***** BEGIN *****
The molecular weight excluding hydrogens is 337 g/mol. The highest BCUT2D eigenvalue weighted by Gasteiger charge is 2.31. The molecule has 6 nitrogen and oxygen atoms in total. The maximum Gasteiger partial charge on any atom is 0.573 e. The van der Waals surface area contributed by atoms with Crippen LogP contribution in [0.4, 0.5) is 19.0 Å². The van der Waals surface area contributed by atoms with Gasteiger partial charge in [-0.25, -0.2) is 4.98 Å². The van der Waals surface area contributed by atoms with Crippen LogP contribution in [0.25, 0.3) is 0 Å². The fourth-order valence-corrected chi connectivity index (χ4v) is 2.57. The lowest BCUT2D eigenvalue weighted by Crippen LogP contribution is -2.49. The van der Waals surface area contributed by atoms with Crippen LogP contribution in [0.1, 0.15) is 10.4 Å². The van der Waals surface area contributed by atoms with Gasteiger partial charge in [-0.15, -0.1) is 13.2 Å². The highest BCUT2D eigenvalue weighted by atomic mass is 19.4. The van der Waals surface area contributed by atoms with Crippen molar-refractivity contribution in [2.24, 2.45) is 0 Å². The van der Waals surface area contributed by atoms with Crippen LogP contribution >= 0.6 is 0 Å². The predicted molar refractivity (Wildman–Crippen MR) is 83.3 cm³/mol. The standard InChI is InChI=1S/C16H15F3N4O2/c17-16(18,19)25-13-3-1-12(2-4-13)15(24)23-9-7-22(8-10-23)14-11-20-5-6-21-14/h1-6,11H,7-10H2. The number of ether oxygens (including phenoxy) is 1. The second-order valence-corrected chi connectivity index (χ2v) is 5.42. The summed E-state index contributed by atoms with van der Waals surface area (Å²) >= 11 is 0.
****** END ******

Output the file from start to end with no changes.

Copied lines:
The molecular weight excluding hydrogens is 337 g/mol. The highest BCUT2D eigenvalue weighted by Gasteiger charge is 2.31. The molecule has 6 nitrogen and oxygen atoms in total. The maximum Gasteiger partial charge on any atom is 0.573 e. The van der Waals surface area contributed by atoms with Crippen LogP contribution in [0.4, 0.5) is 19.0 Å². The van der Waals surface area contributed by atoms with Gasteiger partial charge in [-0.25, -0.2) is 4.98 Å². The van der Waals surface area contributed by atoms with Crippen LogP contribution in [0.25, 0.3) is 0 Å². The fourth-order valence-corrected chi connectivity index (χ4v) is 2.57. The lowest BCUT2D eigenvalue weighted by Crippen LogP contribution is -2.49. The van der Waals surface area contributed by atoms with Crippen LogP contribution in [0.1, 0.15) is 10.4 Å². The van der Waals surface area contributed by atoms with Gasteiger partial charge in [-0.15, -0.1) is 13.2 Å². The highest BCUT2D eigenvalue weighted by atomic mass is 19.4. The van der Waals surface area contributed by atoms with Crippen molar-refractivity contribution in [2.24, 2.45) is 0 Å². The van der Waals surface area contributed by atoms with Crippen LogP contribution >= 0.6 is 0 Å². The predicted molar refractivity (Wildman–Crippen MR) is 83.3 cm³/mol. The standard InChI is InChI=1S/C16H15F3N4O2/c17-16(18,19)25-13-3-1-12(2-4-13)15(24)23-9-7-22(8-10-23)14-11-20-5-6-21-14/h1-6,11H,7-10H2. The number of ether oxygens (including phenoxy) is 1. The second-order valence-corrected chi connectivity index (χ2v) is 5.42. The summed E-state index contributed by atoms with van der Waals surface area (Å²) >= 11 is 0.